And so here I sit wondering if dandruff is really not that big a deal and I can just live with it.  Or is it simply an outward symptom of some other destructive process going on inside my body that I can't see?  I have recently noticed a few other minor health issues cropping up and have wondered whether trying this diet might help clear some of those up, too, but mostly I'm burying my head in the sand about them.  Unfortunately, my pattern seems to necessitate my getting smacked upside the head with something before I make a substantive change in my life.  Because change is hard. And so now I'm whining. But maybe one day in the near future I'll be writing a success story about clearing up persistent dandruff by going on the Paleo diet. Or maybe you'll notice that all of my clothing is white, in which case you'll know I'm still burying my head in the sand. 

Saturday, August 04, 2012

Square Peg, Round Hole

Bubba told me when I headed off for a five day trip to New York City to attend the BlogHer Publishing Network's Annual Convention that day three would be rough.  Even with all of his business travel, he acknowledged that, "Day 3 is the hardest. That's the day homesickness kicks in. I feel like I ought to be headed home and if I'm not, it sucks."

I guess I'm an overachiever, because by the evening of Day 2 I was a mess.  Day 3 dawned with a near-panic-attack that I talked myself out of until I hit breakfast.  I filled my plate with the meager offerings for those of us who can't eat gluten (scrambled eggs and fruit) and scanned the massive ballroom for an open chair.  I am one of the few women who came on my own, not planning to meet other bloggers I know or friends I have known for years.  Spying a spot near the middle of the room, I moved in and set down my plate and stowed my computer bag and purse beneath my seat.  I looked up to see if anyone had noticed my arrival and was met by the sight of eight other women whose faces were glowing.  Literally glowing. Lit by iPads, smart phones and laptops. It's a theme I've noticed throughout this entire event.  Nobody can focus on just one thing. Even if you get lucky enough to meet someone new face-to-face, they are clutching a phone that will instantly alert them if a friend or follower Tweets or texts them.

In a crowd of 4,500 women, I have never felt so alone. I left the room without meeting a soul and went for a long walk in the sticky humidity of the city.  I had to acknowledge that I feel out of place here. A fish out of water. A square peg in a sea of round holes.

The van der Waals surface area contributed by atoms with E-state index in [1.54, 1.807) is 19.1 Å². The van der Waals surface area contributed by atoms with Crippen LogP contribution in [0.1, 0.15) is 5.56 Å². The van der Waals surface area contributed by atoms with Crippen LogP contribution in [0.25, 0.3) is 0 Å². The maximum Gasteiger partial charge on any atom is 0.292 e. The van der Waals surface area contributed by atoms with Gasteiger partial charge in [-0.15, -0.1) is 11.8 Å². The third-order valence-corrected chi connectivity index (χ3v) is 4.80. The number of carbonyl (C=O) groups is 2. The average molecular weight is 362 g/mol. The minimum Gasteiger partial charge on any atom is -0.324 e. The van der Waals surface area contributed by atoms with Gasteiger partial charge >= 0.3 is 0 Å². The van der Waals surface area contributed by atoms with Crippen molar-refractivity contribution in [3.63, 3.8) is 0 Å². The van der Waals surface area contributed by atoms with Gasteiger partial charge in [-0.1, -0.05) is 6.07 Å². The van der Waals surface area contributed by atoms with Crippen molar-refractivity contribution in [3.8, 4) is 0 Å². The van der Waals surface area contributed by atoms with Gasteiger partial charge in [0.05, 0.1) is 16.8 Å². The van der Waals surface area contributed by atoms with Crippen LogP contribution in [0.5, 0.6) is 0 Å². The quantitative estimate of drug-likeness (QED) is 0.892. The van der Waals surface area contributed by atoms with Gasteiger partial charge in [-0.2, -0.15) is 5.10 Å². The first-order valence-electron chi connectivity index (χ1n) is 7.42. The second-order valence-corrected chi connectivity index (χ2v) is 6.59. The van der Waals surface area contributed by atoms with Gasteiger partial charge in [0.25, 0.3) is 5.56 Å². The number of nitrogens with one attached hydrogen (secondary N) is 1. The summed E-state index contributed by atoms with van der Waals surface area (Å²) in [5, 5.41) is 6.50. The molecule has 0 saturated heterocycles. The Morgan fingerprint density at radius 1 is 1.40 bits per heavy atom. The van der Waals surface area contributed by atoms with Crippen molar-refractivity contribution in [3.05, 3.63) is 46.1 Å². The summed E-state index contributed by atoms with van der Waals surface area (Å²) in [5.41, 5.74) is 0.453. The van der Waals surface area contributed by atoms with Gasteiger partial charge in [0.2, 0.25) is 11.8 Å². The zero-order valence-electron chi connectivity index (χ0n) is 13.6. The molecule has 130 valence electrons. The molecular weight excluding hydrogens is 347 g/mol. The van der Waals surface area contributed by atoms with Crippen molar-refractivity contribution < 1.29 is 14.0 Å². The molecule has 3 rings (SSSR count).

I came here not to learn how to use HTML more effectively (although I probably could use some help there).  I didn't come to learn how to use Twitter to promote my blog or make more money from it. I came to make connections with other writers.  To find out how to build community.  What I've learned so far is that this is not how I want to do it.

Thankfully, there is a member of my existing community that happened to be in the city this week.  I walked over twenty blocks to find her.  In the mid-day heat (93 degrees), without walking shoes on, I pounded the hot pavement to find a girlfriend from home - a friendly face.  She is in town for a completely different reason, but when she opened the door and gave me a hug I burst into tears.  She listened as I poured out my frustrations and convinced me to accompany her to Bloomingdale's for frozen yogurt (yes, Bloomingdale's apparently does have EVERYTHING).  By the time we had walked the four blocks and ordered our towering sundaes I was feeling centered.  She didn't pull her phone out once and Tweet something. She didn't check her email or her Facebook status. She hugged me and met my tearful eyes with her own and cracked jokes and acted horrified at all the right moments.

After a few hours, I headed back to the conference to give it another shot.  And the twenty blocks gave me time to think.  So many of the women who came to this conference came to party. They came in blocks and cliques (mommy bloggers, craft bloggers, food bloggers) and fully embrace technologies that enable them to connect with others digitally.  While their blogs may impart personal information, their Facebook and Twitter accounts are peopled with followers who get superficial bursts of information and are addicted to the adrenaline rush that comes with knowing there is a crowd listening to every digital utterance.

I set out to find my people somewhere in this mass of conference-goers.  I realized that I am first a writer and then a blogger.  I needed to discover the writers in the group.  And with that simple shift in intention (to seek instead of flee), a little magic happened.  I discovered the 'Writing Lab,' where other writers came to talk about how to do interviews and copyedit and tweak their posts to sell as essays.  I discovered others who are serious about making a difference in the world and are just as afraid of Twitter as I am.  I had passionate conversations about women's rights and healthcare and clean air and I listened to bloggers who work for philanthropic organizations talk about how to turn ambition in to action.

I won't say that I still don't feel overwhelmed by the entire scene. (I get sensory overload at Costco, though, so that isn't a surprise.) I won't say that I've come around to embracing Twitter and Pinterest and am committed to using them in my own life.  I won't even be attending the closing night's party (but my excuse is that I have to fly out early tomorrow to get home).  But I am glad that I stuck it out and managed to connect with other writers and activists who gave me a different perspective than the one I first got.  And I'm certain that my yogurt-loving friend saved me from going stark raving mad simply by reminding me how good it feels to connect on a personal level with someone who cares about the same things I do.